Indiana Assembly Passes Anti-Abortion Bill, Governor Signs Law | Abortion

Indiana’s state legislature is the first in the US to pass new legislation restricting access to abortions since the federal Supreme Court overturned Roe v Wade.

The bill went to Republican state governor Eric Holcomb, who signed it Friday night.

Indiana was one of the first Republican-led state legislators to debate tougher abortion laws following the June Supreme Court ruling that abolished constitutional protections. It is the first state to have issued a ban by both chambers.

The Indiana Senate passed the near-total ban 28-19, hours after House members brought it forward 62-38. It includes limited exceptions, including in cases of rape and incest, and to protect the life and physical health of the mother. The rape and incest exceptions are limited to 10 weeks after conception, meaning victims couldn’t get an abortion in Indiana after that. Victims would not be required to sign a notarized affidavit attesting to an assault.

Outside the living room, abortion rights activists often chanted comments from lawmakers, carrying signs like “Roe ree, your vote” and “Build this wall” between church and state. Some House Democrats wore blazers over pink “Bans Off Our Bodies” T-shirts.

Indiana lawmakers have listened to testimonies over the past two weeks in which residents on all sides of the issue rarely, if ever, supported the legislation. Abortion rights advocates said the bill went too far, while anti-abortion activists said it didn’t go far enough.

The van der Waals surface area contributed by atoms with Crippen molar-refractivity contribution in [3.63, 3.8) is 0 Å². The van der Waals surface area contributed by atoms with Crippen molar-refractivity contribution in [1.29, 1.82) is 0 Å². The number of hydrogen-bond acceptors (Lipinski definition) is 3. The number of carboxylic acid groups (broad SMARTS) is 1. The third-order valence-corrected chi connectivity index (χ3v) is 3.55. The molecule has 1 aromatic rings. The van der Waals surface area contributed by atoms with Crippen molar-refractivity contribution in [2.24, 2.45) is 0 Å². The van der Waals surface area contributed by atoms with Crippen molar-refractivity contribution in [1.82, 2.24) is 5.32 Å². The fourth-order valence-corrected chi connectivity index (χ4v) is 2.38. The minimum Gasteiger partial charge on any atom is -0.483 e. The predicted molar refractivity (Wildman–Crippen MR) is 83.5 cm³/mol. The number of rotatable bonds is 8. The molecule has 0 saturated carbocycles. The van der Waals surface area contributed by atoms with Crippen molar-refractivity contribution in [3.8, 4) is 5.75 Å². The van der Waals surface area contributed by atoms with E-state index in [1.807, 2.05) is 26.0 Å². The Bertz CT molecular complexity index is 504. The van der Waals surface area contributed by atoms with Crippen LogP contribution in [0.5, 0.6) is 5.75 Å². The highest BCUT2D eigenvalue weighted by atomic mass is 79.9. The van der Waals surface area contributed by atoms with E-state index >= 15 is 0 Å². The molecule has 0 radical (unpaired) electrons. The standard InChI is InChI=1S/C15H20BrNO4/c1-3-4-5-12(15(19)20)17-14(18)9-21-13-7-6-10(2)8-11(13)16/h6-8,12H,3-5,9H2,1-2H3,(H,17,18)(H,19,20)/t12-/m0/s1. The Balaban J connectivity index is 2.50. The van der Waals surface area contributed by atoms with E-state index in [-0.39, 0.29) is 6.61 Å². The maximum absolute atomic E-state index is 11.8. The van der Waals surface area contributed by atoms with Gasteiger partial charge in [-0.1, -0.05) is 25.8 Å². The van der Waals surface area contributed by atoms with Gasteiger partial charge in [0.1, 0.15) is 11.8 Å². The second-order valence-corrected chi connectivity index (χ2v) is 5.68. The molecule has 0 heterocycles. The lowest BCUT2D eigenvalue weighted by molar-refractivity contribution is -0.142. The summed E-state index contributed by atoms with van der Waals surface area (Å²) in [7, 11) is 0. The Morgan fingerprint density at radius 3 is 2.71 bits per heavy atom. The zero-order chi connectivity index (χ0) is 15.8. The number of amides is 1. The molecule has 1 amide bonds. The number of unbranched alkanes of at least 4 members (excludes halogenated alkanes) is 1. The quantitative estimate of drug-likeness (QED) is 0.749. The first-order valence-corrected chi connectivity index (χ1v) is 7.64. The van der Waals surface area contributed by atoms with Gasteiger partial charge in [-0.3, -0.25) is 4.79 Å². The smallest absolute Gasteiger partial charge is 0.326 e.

By arguing against the bill, Rep. Ann Vermilion condemned her fellow Republicans for calling women who had abortions “murderers.”

“I think the Lord’s promise is for mercy and kindness,” she said. “He wouldn’t jump to judge these women.”

The House, largely on party lines, rejected a Democratic proposal to ask a nonbinding question in the November statewide election vote: “Will abortion remain legal in Indiana?”

Indiana house speaker Todd Huston said if residents were unhappy, they could vote for new lawmakers.

Kansas voters already firmly rejected a measure that would have allowed the state’s Republican-controlled legislature to tighten abortion in the first test of voters’ feelings on the issue since Roe was quashed.

Indiana’s proposed ban also came after political storms over a 10-year-old rape victim who traveled to the state from neighboring Ohio to terminate her pregnancy. The case gained attention when an Indianapolis doctor said the child was coming to Indiana because of Ohio’s “fetal heartbeat” ban.

Democratic Representative Maureen Bauer spoke in tears before Friday’s vote of people in her South Bend district who oppose the bill — the husbands who support their wives, the fathers who support their daughters — as well as the women “who demand that we be treated as equals.” being seen” .

Bauer’s comments were followed by loud cheers from protesters in the hallway and subdued applause from fellow Democrats.

“You might not have thought these women would show up,” Bauer said. “Maybe you thought we weren’t paying attention.”

West Virginia lawmakers on July 29 passed up the opportunity to be the first state to pass a unified ban after the lower house refused to pass Senate amendments that removed criminal penalties for doctors who performed illegal abortions. Delegates instead asked for a conference committee to consider the details between the bills.

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